Anyone disenchanted with retirement?

Questions on how we spend our money and our time - consumer goods and services, home and vehicle, leisure and recreational activities
User avatar
abuss368
Posts: 14536
Joined: Mon Aug 03, 2009 2:33 pm
Location: Where the water is warm, the drinks are cold, and I don't know the names of the players!

Re: Anyone disenchanted with retirement?

Post by abuss368 » Tue Mar 26, 2019 10:42 pm

Mel Lindauer wrote:
Sun Mar 24, 2019 5:24 pm
Not me. Twenty-one years now and counting. Busier now than I was when I ran a business. Have multiple new careers since "retiring" (author, columnist, elected official, forum moderator and contributor, President, The John C. Bogle Center for Financial Literacy which puts on the annual Bogleheads Conferences, etc.) Also, play pickleball and do four-mile walks on the beach each day and golf when I have time. I think you get the picture. You can choose to do as much or as little as you want.

There's a huge difference in doing what you choose to do and being able to walk away from it if it causes you stress without it affecting your lifestyle one iota.

Life is good!
That is great Mel! Great vision for retirement.
John C. Bogle: "You simply do not need to put your money into 8 different mutual funds!"

TravelforFun
Posts: 1833
Joined: Tue Dec 04, 2012 11:05 pm

Re: Anyone disenchanted with retirement?

Post by TravelforFun » Tue Mar 26, 2019 11:20 pm

Mel Lindauer wrote:
Sun Mar 24, 2019 5:24 pm
Not me. Twenty-one years now and counting. Busier now than I was when I ran a business. Have multiple new careers since "retiring" (author, columnist, elected official, forum moderator and contributor, President, The John C. Bogle Center for Financial Literacy which puts on the annual Bogleheads Conferences, etc.) Also, play pickleball and do four-mile walks on the beach each day and golf when I have time. I think you get the picture. You can choose to do as much or as little as you want.

There's a huge difference in doing what you choose to do and being able to walk away from it if it causes you stress without it affecting your lifestyle one iota.

Life is good!
That sounds wonderful, especially since I'm retiring in August.

Btw, what's pickleball?

TravelforFun

zuma
Posts: 474
Joined: Thu Dec 29, 2016 12:15 pm

Re: Anyone disenchanted with retirement?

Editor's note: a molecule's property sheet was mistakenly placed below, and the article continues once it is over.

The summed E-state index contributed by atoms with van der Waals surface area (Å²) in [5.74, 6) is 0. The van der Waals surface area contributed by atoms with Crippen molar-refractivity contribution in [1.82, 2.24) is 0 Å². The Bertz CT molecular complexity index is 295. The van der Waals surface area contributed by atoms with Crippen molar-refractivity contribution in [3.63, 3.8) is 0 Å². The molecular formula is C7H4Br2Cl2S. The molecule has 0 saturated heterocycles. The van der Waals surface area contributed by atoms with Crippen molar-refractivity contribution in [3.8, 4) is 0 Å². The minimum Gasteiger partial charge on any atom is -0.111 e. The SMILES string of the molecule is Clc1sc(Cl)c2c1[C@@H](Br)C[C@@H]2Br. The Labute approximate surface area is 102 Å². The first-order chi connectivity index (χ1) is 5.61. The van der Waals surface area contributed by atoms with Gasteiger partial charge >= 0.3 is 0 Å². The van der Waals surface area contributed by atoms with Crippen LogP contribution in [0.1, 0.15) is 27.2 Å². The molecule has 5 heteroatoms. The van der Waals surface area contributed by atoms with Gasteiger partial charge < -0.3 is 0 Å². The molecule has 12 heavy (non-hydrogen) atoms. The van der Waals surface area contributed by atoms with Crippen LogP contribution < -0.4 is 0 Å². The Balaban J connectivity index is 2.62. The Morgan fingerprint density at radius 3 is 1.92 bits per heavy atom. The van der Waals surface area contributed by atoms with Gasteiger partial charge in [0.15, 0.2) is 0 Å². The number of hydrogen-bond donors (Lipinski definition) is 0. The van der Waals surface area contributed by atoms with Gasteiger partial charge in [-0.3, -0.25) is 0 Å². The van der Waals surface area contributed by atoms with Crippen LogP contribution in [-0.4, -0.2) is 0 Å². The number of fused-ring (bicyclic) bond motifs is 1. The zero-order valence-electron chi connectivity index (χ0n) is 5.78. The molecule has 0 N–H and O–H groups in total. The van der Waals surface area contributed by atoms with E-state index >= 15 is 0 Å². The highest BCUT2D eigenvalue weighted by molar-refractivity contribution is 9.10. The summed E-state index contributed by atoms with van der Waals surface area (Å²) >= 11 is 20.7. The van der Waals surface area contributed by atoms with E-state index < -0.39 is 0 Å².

Post by zuma » Wed Mar 27, 2019 4:40 am

The traditional notion of 'retirement' doesn't resonate with me at all. Being financially independent, on the other hand, absolutely does. Being financially independent means that I can spend my time doing what I want. This might include having a job.

User avatar
oldcomputerguy
Moderator
Posts: 5261
Joined: Sun Nov 22, 2015 6:50 am
Location: In the middle of five acres of woods in East Tennessee

Re: Anyone disenchanted with retirement?

Post by oldcomputerguy » Wed Mar 27, 2019 4:51 am

Just got back last week from Las Vegas celebrating DW's turning the Big Six-Oh.

Last year I volunteered to help out with social media for our local ESGR committee. This morning, I'm going up in a Blackhawk helicopter with the Army National Guard 230th Armored Battalion and a bunch of local employers.

I'm kinda liking retirement.

:happy
"I’ve come around to this: If you’re dumb, surround yourself with smart people; and if you’re smart, surround yourself with smart people who disagree with you." (Aaron Sorkin)

KESP
Posts: 154
Joined: Sat May 07, 2016 8:24 pm

Re: Anyone disenchanted with retirement?

Post by KESP » Wed Mar 27, 2019 7:47 am

WpgGuy wrote:
Sat Jan 20, 2018 4:03 am
I have a slightly tangential question, somewhat dark. I’m late 30s, but on track for a pretty early retirement if I want it (maybe 42?). I recently came across the story of a colleague who past away very young from a sudden disease after doing everything right in life (given under a year to live :/). This got me thinking, and kind of re-evaluating... perhaps feeling a tad less invincible.

So my question is this: how did you all factor in the unknown risks of “black swan” terminal health events, vs the benefits of a larger retirement nest egg? I’d feel awfully foolish if I spent 7 or 8 years working to make firecalc happier only to get unlucky health wise.

This all kinda made me really think hard when enough is enough, but not really sure how to think of this kinda thing. The temptation is to think “it won’t happen to me” (rationally I know it’s a remote event), but if it ever did I’d at least like to think I lived my life to its fullest. For those who elected to work more, were you at peace with the possibility (however remote) that you may never get a “retirement” by rolling the dice?

Right now the “sabbatical” idea (to test drive retirement) sounds quite good when I hit 42...

Thoughts?